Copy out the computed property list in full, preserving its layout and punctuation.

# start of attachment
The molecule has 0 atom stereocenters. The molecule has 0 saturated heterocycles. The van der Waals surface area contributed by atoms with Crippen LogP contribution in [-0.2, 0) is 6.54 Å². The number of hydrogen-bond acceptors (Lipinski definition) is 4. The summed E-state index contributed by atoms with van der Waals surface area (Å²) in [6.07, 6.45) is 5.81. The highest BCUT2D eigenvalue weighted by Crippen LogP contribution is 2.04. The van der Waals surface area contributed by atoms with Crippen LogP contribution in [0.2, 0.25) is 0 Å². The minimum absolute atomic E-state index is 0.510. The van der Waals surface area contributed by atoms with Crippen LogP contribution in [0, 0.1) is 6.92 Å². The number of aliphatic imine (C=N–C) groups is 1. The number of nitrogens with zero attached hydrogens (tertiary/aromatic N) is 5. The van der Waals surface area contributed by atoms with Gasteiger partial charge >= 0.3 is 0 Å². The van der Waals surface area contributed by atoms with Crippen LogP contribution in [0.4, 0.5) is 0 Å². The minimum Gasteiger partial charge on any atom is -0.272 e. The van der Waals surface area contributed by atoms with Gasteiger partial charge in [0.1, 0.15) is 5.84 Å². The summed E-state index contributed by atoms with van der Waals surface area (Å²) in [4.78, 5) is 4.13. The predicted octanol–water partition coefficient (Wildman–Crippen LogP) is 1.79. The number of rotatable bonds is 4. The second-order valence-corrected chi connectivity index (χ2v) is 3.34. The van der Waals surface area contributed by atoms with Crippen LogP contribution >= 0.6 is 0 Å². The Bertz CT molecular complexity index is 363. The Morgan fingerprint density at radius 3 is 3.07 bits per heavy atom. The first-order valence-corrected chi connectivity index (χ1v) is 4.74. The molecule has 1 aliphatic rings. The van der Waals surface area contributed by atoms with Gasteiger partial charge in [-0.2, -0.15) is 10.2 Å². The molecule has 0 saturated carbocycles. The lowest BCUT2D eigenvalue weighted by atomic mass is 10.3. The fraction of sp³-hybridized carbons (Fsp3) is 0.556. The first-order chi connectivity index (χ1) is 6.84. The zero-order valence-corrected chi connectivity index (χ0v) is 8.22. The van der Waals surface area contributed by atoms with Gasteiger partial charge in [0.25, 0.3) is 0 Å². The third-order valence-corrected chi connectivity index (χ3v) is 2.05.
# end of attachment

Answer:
The molecule has 0 atom stereocenters. The molecule has 0 saturated heterocycles. The van der Waals surface area contributed by atoms with Crippen LogP contribution in [-0.2, 0) is 6.54 Å². The number of hydrogen-bond acceptors (Lipinski definition) is 4. The summed E-state index contributed by atoms with van der Waals surface area (Å²) in [6.07, 6.45) is 5.81. The highest BCUT2D eigenvalue weighted by Crippen LogP contribution is 2.04. The van der Waals surface area contributed by atoms with Crippen LogP contribution in [0.2, 0.25) is 0 Å². The minimum absolute atomic E-state index is 0.510. The van der Waals surface area contributed by atoms with Crippen LogP contribution in [0, 0.1) is 6.92 Å². The number of aliphatic imine (C=N–C) groups is 1. The number of nitrogens with zero attached hydrogens (tertiary/aromatic N) is 5. The van der Waals surface area contributed by atoms with Gasteiger partial charge >= 0.3 is 0 Å². The van der Waals surface area contributed by atoms with Crippen LogP contribution in [0.4, 0.5) is 0 Å². The minimum Gasteiger partial charge on any atom is -0.272 e. The van der Waals surface area contributed by atoms with Gasteiger partial charge in [0.1, 0.15) is 5.84 Å². The summed E-state index contributed by atoms with van der Waals surface area (Å²) in [4.78, 5) is 4.13. The predicted octanol–water partition coefficient (Wildman–Crippen LogP) is 1.79. The number of rotatable bonds is 4. The second-order valence-corrected chi connectivity index (χ2v) is 3.34. The van der Waals surface area contributed by atoms with Crippen LogP contribution >= 0.6 is 0 Å². The Bertz CT molecular complexity index is 363. The Morgan fingerprint density at radius 3 is 3.07 bits per heavy atom. The first-order valence-corrected chi connectivity index (χ1v) is 4.74. The molecule has 1 aliphatic rings. The van der Waals surface area contributed by atoms with Gasteiger partial charge in [-0.2, -0.15) is 10.2 Å². The molecule has 0 saturated carbocycles. The lowest BCUT2D eigenvalue weighted by atomic mass is 10.3. The fraction of sp³-hybridized carbons (Fsp3) is 0.556. The first-order chi connectivity index (χ1) is 6.84. The zero-order valence-corrected chi connectivity index (χ0v) is 8.22. The van der Waals surface area contributed by atoms with Gasteiger partial charge in [0.25, 0.3) is 0 Å². The third-order valence-corrected chi connectivity index (χ3v) is 2.05.